Workforce sustainability in the process industry: Is there an experience gap?
By Tom O’Banion
During a recent customer advisory board meeting at Emerson’s Micro Motion, one of the top three issues brought up by participants from the food, beverage, chemical, oil and gas, and refining industries was workforce sustainability. When we asked for more detail, the advisory board members specifically voiced concerns that as older workers retire, tribal knowledge is getting lost. It is not being transferred to the new and younger replacements. The new hires are unaware of measurement instrumentation capabilities and how to maintain or troubleshoot the equipment in their plants. Due to this knowledge gap, companies in the process industry are asking for more training from their instrument vendors. This training is being delivered in multiple ways via on-site, factory, and web-based venues.
Process industries in the U.S. have seen a decline in total employment during the past 20 years. For instance, the approximate number of total employees in the U.S. chemical sector fell from about 923,000 to about 790,000 between January 2003 and January 2013 (U.S. Department of Labor, www.isa.org/link/USDOL). During this period, production volume doubled—and productivity and global competitiveness increased—which was all good for the industry. However, after two decades with little or no hiring and workforce attrition, an unanticipated experience gap developed. With the lack of hiring, some companies who were previously famous for their training and development greatly reduced or eliminated their technical training for new employees.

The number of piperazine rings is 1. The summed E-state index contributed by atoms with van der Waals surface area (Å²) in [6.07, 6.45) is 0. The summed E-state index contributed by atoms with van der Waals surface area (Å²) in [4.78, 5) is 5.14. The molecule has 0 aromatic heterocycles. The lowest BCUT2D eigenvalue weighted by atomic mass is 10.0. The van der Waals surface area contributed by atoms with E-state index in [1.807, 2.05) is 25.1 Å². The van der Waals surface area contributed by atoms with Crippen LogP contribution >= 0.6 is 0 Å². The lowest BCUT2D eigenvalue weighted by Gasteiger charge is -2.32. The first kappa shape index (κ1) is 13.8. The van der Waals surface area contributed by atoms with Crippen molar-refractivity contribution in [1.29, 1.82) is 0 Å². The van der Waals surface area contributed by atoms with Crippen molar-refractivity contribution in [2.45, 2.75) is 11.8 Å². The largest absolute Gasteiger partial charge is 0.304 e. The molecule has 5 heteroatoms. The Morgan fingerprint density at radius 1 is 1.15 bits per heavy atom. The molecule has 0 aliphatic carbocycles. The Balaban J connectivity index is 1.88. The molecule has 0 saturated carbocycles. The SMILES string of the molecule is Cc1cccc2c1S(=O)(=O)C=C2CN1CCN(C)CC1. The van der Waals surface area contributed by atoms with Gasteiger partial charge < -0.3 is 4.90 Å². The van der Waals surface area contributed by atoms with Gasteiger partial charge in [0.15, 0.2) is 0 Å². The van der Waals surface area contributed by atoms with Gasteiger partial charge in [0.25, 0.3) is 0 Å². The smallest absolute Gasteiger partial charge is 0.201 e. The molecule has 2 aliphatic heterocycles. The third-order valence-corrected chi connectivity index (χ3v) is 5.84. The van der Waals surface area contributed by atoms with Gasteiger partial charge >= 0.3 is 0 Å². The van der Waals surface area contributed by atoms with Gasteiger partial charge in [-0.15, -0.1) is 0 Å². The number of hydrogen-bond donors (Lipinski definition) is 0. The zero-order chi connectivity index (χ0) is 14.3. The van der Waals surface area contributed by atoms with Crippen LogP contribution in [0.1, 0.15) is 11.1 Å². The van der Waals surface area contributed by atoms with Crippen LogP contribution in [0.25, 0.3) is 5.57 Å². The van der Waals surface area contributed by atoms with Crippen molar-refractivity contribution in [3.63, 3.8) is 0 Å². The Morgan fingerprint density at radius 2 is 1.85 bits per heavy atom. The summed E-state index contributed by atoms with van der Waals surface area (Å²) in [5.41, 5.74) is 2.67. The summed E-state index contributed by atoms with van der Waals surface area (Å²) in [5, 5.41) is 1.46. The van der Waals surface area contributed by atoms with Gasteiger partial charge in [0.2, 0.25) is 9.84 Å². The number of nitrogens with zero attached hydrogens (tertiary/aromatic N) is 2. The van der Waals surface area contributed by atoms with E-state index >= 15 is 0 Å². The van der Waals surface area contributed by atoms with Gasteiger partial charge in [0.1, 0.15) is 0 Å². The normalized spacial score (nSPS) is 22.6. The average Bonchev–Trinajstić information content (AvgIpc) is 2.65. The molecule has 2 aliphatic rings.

More recently, we have seen a substantial number of retirements in these industries and an increase in hiring. This experience gap has driven a renewed focus on training and development and caused companies to rely on their suppliers for assistance.
We are also starting to see that our customer’s equipment is aging. Much of their instrumentation and control equipment was purchased years ago. The newer employees—while on average better educated—are much less familiar with these legacy devices.
This aging workforce is not just a problem for the process industry; this is a trend that is starting to play out across many industries and markets. It is important to embrace this change and work together to find ways to fix it. Training is a great way to overcome this phenomenon. Companies with employees who need development and training should closely align with vendors and groups, such as local colleges and universities. If they can work together to identify the training needs and develop a curriculum that combines online and classroom training, everyone wins.
Source: Bureau of Labor Statistics
ABOUT THE AUTHOR
Tom O’Banion (email@example.com) is the director of global chemical industry marketing for Micro Motion, and has been with them since 1987 in a variety of marketing and sales roles. These roles include greenhouse gas compliance, process and natural gas marketing development, and technical sales management covering Canada, Taiwan, and mainland China. He holds a B.S. degree in chemical engineering degree from the University of Colorado and an MBA from the University of Denver. Previous employers include Conoco Oil and MW Kellogg (now KBR). He is a “retired” triathlete and competitive runner.